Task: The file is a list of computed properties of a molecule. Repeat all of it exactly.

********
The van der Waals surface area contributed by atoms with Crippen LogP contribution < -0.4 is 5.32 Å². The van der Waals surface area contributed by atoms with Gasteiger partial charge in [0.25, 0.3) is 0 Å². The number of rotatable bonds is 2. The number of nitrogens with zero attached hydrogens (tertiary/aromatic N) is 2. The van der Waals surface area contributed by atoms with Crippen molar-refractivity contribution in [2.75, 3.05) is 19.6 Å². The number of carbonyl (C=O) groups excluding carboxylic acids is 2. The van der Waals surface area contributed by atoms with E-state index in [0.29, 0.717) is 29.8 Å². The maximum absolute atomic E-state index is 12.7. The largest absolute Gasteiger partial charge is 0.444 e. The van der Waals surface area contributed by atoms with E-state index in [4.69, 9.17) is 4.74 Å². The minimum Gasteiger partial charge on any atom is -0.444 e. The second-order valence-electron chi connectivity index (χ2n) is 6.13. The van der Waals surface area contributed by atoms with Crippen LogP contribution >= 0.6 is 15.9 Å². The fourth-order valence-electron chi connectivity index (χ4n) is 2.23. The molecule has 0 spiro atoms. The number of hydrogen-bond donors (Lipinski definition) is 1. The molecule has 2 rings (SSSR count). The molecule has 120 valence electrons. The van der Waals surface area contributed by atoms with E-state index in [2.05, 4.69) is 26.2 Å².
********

The van der Waals surface area contributed by atoms with Crippen LogP contribution < -0.4 is 5.32 Å². The van der Waals surface area contributed by atoms with Gasteiger partial charge in [0.25, 0.3) is 0 Å². The number of rotatable bonds is 2. The number of nitrogens with zero attached hydrogens (tertiary/aromatic N) is 2. The van der Waals surface area contributed by atoms with Crippen molar-refractivity contribution in [2.75, 3.05) is 19.6 Å². The number of carbonyl (C=O) groups excluding carboxylic acids is 2. The van der Waals surface area contributed by atoms with E-state index in [0.29, 0.717) is 29.8 Å². The maximum absolute atomic E-state index is 12.7. The largest absolute Gasteiger partial charge is 0.444 e. The van der Waals surface area contributed by atoms with E-state index in [4.69, 9.17) is 4.74 Å². The minimum Gasteiger partial charge on any atom is -0.444 e. The second-order valence-electron chi connectivity index (χ2n) is 6.13. The van der Waals surface area contributed by atoms with Crippen LogP contribution >= 0.6 is 15.9 Å². The fourth-order valence-electron chi connectivity index (χ4n) is 2.23. The molecule has 0 spiro atoms. The number of hydrogen-bond donors (Lipinski definition) is 1. The molecule has 2 rings (SSSR count). The molecule has 120 valence electrons. The van der Waals surface area contributed by atoms with E-state index in [2.05, 4.69) is 26.2 Å².